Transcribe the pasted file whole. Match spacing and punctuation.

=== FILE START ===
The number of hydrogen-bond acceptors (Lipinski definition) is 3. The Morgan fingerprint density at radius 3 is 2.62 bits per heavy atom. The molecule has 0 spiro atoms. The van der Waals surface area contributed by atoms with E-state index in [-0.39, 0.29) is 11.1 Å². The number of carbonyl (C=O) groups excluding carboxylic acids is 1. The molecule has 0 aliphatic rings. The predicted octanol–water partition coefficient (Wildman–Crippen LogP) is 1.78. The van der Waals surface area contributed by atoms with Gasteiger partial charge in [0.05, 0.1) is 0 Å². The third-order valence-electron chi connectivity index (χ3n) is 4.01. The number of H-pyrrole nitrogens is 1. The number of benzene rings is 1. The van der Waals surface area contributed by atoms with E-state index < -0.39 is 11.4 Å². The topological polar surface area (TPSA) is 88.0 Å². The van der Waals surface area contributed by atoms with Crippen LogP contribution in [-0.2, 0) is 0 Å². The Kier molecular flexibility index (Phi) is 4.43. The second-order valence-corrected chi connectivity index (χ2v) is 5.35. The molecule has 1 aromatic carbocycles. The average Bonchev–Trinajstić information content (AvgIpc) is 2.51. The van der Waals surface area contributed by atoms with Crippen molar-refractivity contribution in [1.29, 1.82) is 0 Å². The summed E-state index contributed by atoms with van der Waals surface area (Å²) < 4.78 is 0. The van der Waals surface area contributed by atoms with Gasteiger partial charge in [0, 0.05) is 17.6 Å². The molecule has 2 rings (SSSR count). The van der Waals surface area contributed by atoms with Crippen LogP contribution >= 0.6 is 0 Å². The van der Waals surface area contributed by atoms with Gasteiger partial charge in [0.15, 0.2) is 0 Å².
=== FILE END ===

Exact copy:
The number of hydrogen-bond acceptors (Lipinski definition) is 3. The Morgan fingerprint density at radius 3 is 2.62 bits per heavy atom. The molecule has 0 spiro atoms. The van der Waals surface area contributed by atoms with E-state index in [-0.39, 0.29) is 11.1 Å². The number of carbonyl (C=O) groups excluding carboxylic acids is 1. The molecule has 0 aliphatic rings. The predicted octanol–water partition coefficient (Wildman–Crippen LogP) is 1.78. The van der Waals surface area contributed by atoms with Gasteiger partial charge in [0.05, 0.1) is 0 Å². The third-order valence-electron chi connectivity index (χ3n) is 4.01. The number of H-pyrrole nitrogens is 1. The number of benzene rings is 1. The van der Waals surface area contributed by atoms with E-state index < -0.39 is 11.4 Å². The topological polar surface area (TPSA) is 88.0 Å². The van der Waals surface area contributed by atoms with Crippen LogP contribution in [-0.2, 0) is 0 Å². The Kier molecular flexibility index (Phi) is 4.43. The second-order valence-corrected chi connectivity index (χ2v) is 5.35. The molecule has 1 aromatic carbocycles. The average Bonchev–Trinajstić information content (AvgIpc) is 2.51. The van der Waals surface area contributed by atoms with Crippen molar-refractivity contribution in [1.29, 1.82) is 0 Å². The summed E-state index contributed by atoms with van der Waals surface area (Å²) < 4.78 is 0. The van der Waals surface area contributed by atoms with Gasteiger partial charge in [0, 0.05) is 17.6 Å². The molecule has 2 rings (SSSR count). The van der Waals surface area contributed by atoms with Crippen LogP contribution >= 0.6 is 0 Å². The van der Waals surface area contributed by atoms with Gasteiger partial charge in [0.15, 0.2) is 0 Å².